Christians Need to Shed Media Hostility
After encountering a pastor recently who questioned my motives for contacting him (maybe to get his side of the story?) for a magazine feature, I am more convinced than ever that Christians need to take some chill pills and shed their media hostility.
The church seems to often swallow the same hysteria consumed by the general public. I’m not sure if it’s social media rumors gone mad or the general state of the modern topsy-turvy world. Whatever, we need to take seriously Christ’s words: “In the world you will have tribulation. But be of good cheer. I have overcome the world” (John 16:33 MEV).
Now, when it comes to the news media, I understand the fears people have of being misquoted or having their comments misconstrued. It happens.
Still, I think far too many professing to know the peace of the Lord approach life with their suspicion antennae up, ready to strike back at whomever they think is ready to do them harm.
This impression was strengthened by a recent article in the online edition of Christianity Today. Written by journalist Jon Ward, it was headlined: “Being a Political Journalist Made Me a Better Christian.”
“As I’ve worked on a book about growing up evangelical and then becoming a mainstream journalist, one thing has become increasingly clear to me: Being a journalist has actually made me a better Christian,” Ward wrote.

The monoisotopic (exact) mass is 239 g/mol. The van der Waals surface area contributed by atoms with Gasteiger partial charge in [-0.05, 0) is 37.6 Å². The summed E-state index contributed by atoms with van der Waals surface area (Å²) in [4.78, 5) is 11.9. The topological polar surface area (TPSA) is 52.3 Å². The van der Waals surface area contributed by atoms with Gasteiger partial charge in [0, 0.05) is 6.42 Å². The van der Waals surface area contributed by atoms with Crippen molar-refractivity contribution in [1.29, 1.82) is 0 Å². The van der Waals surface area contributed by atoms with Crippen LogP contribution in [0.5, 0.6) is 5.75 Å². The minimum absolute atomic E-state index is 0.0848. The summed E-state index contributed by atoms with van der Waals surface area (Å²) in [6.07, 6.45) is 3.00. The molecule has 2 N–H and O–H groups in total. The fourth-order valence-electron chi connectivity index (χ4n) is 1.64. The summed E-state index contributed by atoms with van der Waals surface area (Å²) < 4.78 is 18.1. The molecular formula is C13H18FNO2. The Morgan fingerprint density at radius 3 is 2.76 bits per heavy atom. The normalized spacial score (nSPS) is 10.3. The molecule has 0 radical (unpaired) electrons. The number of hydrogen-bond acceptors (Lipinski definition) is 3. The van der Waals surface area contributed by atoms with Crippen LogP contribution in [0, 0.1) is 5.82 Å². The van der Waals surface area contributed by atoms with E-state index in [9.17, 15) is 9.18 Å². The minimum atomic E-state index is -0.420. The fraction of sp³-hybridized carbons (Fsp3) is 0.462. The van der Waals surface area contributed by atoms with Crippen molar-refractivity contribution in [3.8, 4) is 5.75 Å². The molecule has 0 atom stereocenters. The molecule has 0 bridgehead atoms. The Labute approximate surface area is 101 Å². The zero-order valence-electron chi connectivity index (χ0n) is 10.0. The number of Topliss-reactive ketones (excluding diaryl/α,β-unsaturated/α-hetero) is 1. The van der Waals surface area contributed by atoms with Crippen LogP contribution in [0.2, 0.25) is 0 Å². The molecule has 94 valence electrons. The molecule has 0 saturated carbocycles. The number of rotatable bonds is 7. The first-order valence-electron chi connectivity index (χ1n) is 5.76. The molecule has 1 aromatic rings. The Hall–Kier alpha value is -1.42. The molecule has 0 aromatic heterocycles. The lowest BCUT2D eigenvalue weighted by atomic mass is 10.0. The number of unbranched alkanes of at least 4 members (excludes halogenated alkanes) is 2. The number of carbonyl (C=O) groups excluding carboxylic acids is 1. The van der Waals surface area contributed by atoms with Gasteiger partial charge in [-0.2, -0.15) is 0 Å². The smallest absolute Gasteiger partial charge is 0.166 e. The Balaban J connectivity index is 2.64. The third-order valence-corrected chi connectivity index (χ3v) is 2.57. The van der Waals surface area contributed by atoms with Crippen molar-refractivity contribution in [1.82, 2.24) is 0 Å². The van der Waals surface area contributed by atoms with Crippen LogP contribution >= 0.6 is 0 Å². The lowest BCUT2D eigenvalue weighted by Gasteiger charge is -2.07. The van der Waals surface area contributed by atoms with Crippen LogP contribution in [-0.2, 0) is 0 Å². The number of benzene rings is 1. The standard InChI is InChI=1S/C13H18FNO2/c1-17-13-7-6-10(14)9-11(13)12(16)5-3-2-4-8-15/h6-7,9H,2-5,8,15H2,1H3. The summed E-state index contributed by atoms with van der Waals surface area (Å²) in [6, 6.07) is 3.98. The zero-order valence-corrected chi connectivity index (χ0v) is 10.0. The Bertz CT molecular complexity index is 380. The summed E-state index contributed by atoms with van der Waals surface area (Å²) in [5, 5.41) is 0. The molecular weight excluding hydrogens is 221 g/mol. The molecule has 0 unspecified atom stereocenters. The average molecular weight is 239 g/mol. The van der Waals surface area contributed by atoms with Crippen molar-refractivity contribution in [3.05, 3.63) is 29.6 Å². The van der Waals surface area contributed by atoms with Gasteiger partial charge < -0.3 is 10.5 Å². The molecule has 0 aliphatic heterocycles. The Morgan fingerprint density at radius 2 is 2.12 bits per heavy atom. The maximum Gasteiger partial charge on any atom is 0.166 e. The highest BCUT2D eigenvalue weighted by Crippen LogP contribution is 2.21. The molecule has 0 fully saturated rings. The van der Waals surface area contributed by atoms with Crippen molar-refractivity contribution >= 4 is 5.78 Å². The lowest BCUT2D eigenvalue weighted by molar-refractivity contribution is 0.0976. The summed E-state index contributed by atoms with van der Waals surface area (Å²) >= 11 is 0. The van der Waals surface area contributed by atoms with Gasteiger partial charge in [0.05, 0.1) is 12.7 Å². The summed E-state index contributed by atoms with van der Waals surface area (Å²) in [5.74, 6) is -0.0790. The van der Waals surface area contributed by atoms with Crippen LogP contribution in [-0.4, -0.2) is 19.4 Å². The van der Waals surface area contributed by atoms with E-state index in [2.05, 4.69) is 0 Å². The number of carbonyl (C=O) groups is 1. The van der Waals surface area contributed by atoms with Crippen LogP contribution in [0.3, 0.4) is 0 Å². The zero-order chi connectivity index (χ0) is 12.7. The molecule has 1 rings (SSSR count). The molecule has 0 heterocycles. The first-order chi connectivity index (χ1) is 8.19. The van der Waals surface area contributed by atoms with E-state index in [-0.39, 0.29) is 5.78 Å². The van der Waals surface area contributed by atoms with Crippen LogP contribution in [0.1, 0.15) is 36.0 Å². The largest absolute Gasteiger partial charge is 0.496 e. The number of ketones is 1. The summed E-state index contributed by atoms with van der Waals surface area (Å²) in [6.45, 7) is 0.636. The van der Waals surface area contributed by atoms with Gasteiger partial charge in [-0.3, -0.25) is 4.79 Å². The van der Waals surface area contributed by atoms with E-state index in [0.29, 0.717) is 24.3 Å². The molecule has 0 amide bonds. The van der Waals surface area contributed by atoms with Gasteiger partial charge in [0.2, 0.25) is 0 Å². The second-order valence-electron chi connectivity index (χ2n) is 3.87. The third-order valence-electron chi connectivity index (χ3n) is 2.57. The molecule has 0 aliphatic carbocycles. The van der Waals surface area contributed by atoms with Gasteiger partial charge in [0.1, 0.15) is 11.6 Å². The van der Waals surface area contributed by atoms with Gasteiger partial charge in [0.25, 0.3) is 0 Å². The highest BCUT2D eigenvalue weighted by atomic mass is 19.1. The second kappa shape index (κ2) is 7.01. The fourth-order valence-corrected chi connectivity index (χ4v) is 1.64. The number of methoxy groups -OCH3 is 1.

Ward, who started his career at The Washington Times and is now with Yahoo! News, makes a number of excellent points. To put some in my own words:
- Too many believers swallow a daily dose of media hostility, blindly believing slogans used by insincere leaders who seek to slant the truth to their own ends.
“Conservative Christians are far more hostile toward the media now than they were when I was growing up,” Ward wrote. “In fact, most people don’t like the media—and that’s bad for society.”
- Digging for the truth is a much tougher job than most people can imagine.
Everywhere one turns as a journalist, Christian or not, one encounters people who are hostile to any version of the facts other than those that fit their preconceived notions.
Some are just downright angry that you are doing a story, like the high-placed official who once asked me why the magazine was even interested in the issue I contacted him about. Well, to start with, the subject of the story was accused (and in one case, convicted) of writing phony investment contracts across Europe.
“There are many constraints that make it harder for most people to pursue truth today—and yet being a journalist has freed and equipped me to do just that,” Ward said.
“Journalism is one of the few circles in which speaking up against one’s own group, against groupthink in one’s own culture, is generally encouraged and rewarded. It is far more valued than in most other tribes.”
Hostility to Media Spin
- While one can find cases of media bias, most journalists are motivated by a search for truth.
I still remember the Christian college leader embroiled in a church-state legal battle. After we talked, he asked, “So what’s your spin on this?”
“None,” I replied.
As Ward put it, the more one stands outside political powers, parties, and groups, the more one is free to pursue the truth. And the more one pursues truth, the more one will see many areas for constructive critique at every point alongside the ideological aisle.
To put it in Jesus’s words: “You shall know the truth, and the truth shall set you free” (John 8:32).